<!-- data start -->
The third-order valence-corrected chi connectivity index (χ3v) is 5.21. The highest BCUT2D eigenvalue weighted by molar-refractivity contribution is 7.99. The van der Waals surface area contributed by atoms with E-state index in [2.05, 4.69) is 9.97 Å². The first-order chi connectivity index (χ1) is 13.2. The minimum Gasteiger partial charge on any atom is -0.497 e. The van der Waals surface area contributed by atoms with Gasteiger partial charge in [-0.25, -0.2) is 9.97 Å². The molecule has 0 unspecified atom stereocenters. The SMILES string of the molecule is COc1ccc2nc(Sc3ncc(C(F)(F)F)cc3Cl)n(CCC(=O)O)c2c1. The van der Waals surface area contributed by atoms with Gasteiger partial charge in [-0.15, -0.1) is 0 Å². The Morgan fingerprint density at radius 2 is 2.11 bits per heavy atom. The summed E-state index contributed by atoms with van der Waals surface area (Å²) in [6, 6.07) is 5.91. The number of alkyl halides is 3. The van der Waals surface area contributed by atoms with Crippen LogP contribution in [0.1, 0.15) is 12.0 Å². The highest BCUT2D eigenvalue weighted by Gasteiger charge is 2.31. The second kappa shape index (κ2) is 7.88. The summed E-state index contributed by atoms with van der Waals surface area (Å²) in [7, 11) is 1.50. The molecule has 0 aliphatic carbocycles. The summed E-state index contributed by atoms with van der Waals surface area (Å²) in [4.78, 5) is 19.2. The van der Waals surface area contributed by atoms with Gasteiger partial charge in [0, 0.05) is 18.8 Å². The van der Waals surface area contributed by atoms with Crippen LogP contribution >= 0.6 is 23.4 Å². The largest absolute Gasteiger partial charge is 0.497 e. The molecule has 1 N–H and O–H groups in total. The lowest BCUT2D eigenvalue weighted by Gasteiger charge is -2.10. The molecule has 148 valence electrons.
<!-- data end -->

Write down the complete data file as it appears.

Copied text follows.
The third-order valence-corrected chi connectivity index (χ3v) is 5.21. The highest BCUT2D eigenvalue weighted by molar-refractivity contribution is 7.99. The van der Waals surface area contributed by atoms with E-state index in [2.05, 4.69) is 9.97 Å². The first-order chi connectivity index (χ1) is 13.2. The minimum Gasteiger partial charge on any atom is -0.497 e. The van der Waals surface area contributed by atoms with Gasteiger partial charge in [-0.25, -0.2) is 9.97 Å². The molecule has 0 unspecified atom stereocenters. The SMILES string of the molecule is COc1ccc2nc(Sc3ncc(C(F)(F)F)cc3Cl)n(CCC(=O)O)c2c1. The van der Waals surface area contributed by atoms with Gasteiger partial charge in [-0.15, -0.1) is 0 Å². The Morgan fingerprint density at radius 2 is 2.11 bits per heavy atom. The summed E-state index contributed by atoms with van der Waals surface area (Å²) in [6, 6.07) is 5.91. The number of alkyl halides is 3. The van der Waals surface area contributed by atoms with Crippen LogP contribution in [0.1, 0.15) is 12.0 Å². The highest BCUT2D eigenvalue weighted by Gasteiger charge is 2.31. The second kappa shape index (κ2) is 7.88. The summed E-state index contributed by atoms with van der Waals surface area (Å²) in [7, 11) is 1.50. The molecule has 0 aliphatic carbocycles. The summed E-state index contributed by atoms with van der Waals surface area (Å²) in [4.78, 5) is 19.2. The van der Waals surface area contributed by atoms with Gasteiger partial charge in [0, 0.05) is 18.8 Å². The van der Waals surface area contributed by atoms with Crippen LogP contribution >= 0.6 is 23.4 Å². The largest absolute Gasteiger partial charge is 0.497 e. The molecule has 1 N–H and O–H groups in total. The lowest BCUT2D eigenvalue weighted by Gasteiger charge is -2.10. The molecule has 148 valence electrons.